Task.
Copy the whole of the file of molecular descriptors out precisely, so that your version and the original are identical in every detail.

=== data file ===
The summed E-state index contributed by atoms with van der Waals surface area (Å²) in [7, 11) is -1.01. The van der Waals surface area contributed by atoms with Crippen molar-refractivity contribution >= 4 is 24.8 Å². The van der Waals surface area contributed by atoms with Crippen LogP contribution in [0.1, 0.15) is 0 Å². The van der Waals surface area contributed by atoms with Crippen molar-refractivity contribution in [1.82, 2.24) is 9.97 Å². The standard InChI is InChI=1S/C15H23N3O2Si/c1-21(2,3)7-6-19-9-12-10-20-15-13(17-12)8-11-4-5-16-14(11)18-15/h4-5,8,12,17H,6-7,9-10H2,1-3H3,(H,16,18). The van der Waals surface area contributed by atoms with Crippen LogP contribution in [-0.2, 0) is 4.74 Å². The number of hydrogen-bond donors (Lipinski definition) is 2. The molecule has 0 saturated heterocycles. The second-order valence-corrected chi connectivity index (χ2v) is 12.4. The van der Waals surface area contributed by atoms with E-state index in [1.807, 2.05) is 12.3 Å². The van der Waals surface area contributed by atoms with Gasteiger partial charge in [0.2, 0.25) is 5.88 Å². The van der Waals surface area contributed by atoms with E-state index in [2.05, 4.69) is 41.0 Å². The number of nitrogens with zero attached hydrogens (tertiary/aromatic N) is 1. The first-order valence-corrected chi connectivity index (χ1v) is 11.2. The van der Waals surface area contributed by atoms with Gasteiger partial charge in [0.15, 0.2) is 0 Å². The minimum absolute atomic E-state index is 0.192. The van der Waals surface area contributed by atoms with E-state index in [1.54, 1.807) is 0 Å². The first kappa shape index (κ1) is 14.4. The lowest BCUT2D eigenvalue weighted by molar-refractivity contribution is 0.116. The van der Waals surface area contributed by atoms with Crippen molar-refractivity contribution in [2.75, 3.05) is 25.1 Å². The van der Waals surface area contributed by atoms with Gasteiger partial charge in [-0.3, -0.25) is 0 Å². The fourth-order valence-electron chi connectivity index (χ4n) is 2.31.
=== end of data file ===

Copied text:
The summed E-state index contributed by atoms with van der Waals surface area (Å²) in [7, 11) is -1.01. The van der Waals surface area contributed by atoms with Crippen molar-refractivity contribution >= 4 is 24.8 Å². The van der Waals surface area contributed by atoms with Crippen LogP contribution in [0.1, 0.15) is 0 Å². The van der Waals surface area contributed by atoms with Crippen molar-refractivity contribution in [1.82, 2.24) is 9.97 Å². The standard InChI is InChI=1S/C15H23N3O2Si/c1-21(2,3)7-6-19-9-12-10-20-15-13(17-12)8-11-4-5-16-14(11)18-15/h4-5,8,12,17H,6-7,9-10H2,1-3H3,(H,16,18). The van der Waals surface area contributed by atoms with Crippen LogP contribution in [-0.2, 0) is 4.74 Å². The number of hydrogen-bond donors (Lipinski definition) is 2. The molecule has 0 saturated heterocycles. The second-order valence-corrected chi connectivity index (χ2v) is 12.4. The van der Waals surface area contributed by atoms with E-state index in [1.807, 2.05) is 12.3 Å². The van der Waals surface area contributed by atoms with Gasteiger partial charge in [0.2, 0.25) is 5.88 Å². The van der Waals surface area contributed by atoms with E-state index in [2.05, 4.69) is 41.0 Å². The number of nitrogens with zero attached hydrogens (tertiary/aromatic N) is 1. The first-order valence-corrected chi connectivity index (χ1v) is 11.2. The van der Waals surface area contributed by atoms with Gasteiger partial charge in [0.15, 0.2) is 0 Å². The minimum absolute atomic E-state index is 0.192. The van der Waals surface area contributed by atoms with E-state index in [1.54, 1.807) is 0 Å². The first kappa shape index (κ1) is 14.4. The lowest BCUT2D eigenvalue weighted by molar-refractivity contribution is 0.116. The van der Waals surface area contributed by atoms with Crippen molar-refractivity contribution in [2.75, 3.05) is 25.1 Å². The van der Waals surface area contributed by atoms with Gasteiger partial charge in [-0.3, -0.25) is 0 Å². The fourth-order valence-electron chi connectivity index (χ4n) is 2.31.